Triplanes produce more lift than biplanes due to an increased surface area.
At the start of the 20th century this enabled planes to be built with a shorter wingspan that were easy to get in the air, ascended quickly and were highly maneuverable.
In World War One, Fokker Dr. I triplanes were used by Germany as the era of the dogfight and aerial warfare was born.
Despite the innovative triplane design, it is widely accepted to have been inferior to the planes used by the Allied forces, which were faster and more nimble.
The most famous triplane was the one flown by the pilot Manfred von Richthofen, ominously referred to as the ‘Red Baron’ as his Fokker was painted bright crimson to make it recognisable on the ground.
The Red Baron is credited with the destruction of 80 opposing planes before he died in battle in 1918 aged 25 when he was shot down over France.
von Richthofen shot down 19 enemies in his blood-red triplane, the same machine he also died in.
His red plane and stellar record earned him legendary status among his countrymen and ensured he was etched into the minds of the enemies he tormented as well as his the history books.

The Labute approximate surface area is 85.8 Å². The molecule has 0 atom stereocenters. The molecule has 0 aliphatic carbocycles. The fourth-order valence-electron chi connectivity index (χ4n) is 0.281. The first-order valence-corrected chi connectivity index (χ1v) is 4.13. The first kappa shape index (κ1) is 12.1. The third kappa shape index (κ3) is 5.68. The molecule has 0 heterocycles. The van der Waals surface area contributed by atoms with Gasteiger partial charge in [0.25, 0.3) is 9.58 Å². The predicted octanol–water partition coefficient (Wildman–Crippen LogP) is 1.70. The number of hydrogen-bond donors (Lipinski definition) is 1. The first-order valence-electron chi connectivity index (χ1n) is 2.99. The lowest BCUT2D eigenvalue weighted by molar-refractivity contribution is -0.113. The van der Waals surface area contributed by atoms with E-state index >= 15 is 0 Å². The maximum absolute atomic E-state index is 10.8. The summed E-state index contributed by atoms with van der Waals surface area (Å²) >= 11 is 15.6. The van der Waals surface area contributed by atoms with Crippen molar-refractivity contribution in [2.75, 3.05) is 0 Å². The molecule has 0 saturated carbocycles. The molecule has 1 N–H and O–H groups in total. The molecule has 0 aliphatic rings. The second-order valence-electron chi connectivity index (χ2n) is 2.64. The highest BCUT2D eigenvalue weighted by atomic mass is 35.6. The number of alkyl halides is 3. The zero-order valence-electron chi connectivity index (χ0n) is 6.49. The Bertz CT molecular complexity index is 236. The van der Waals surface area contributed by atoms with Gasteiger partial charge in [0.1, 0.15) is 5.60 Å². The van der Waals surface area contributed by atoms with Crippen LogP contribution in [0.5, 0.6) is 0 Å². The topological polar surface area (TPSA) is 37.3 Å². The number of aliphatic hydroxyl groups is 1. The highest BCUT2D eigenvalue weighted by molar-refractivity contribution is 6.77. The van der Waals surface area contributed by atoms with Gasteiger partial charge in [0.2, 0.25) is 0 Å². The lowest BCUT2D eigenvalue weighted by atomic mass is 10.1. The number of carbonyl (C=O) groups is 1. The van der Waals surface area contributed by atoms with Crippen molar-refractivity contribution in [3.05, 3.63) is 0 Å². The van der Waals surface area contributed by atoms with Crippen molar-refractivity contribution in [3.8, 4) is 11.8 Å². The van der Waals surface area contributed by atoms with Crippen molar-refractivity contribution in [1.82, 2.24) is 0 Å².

After his demise he was labelled as Germany’s top ace and his position as commander of Fighter Wing I (Jagdgeschwader 1) was filled by Hermann Göring, the man who would achieve notoriety decades later as one of Adolf Hitler’s most trusted advisors and the founder of the Gestapo.
Unlike the Red Baron’s Fokker triplane which was powered by the unreliable Oberursel Ur.II engine, a copy of the French Le Rhone 9J, the 21st century Beha runs on electric motors and a biofuel engine.
The vehicles will be powered by a 1,600hp bio-diesel engine which will work alongside batteries to fly at speeds of up to 230mph. Start-up firm Faradair revealed it wanted to become the world’s most environmentally-friendly airplanes back in 2014
In World War One, Fokker Dr. I triplanes were used by Germany as the era of the dogfight and aerial warfare was born. The ‘Red Baron’shot down 19 enemies in one of the triplanes before he died in battle in 1918 aged 25 (pictured, artist’s impression)
The most famous triplane was the one flown by the German World War One fighter pilot ace Manfred von Richthofen, ominously referred to as the ‘Red Baron’
Mr Cloughley hopes to one day do away with any form of petrol-based fuel source but sees the biofuel engine as an interim solution on the path to a true carbon neutral version further down the line.
At the moment, the technology does not exist for a plane that makes no emissions and a hybrid is the best compromise, he believes.
‘All electric wasn’t going to be possible straight off the bat,’ he told The Guardian.
‘The power density simply isn’t there for anything of any meaningful size. That means that we have to go hybrid; it means that sustainable aviation fuels [SAFs] will be the ideal.’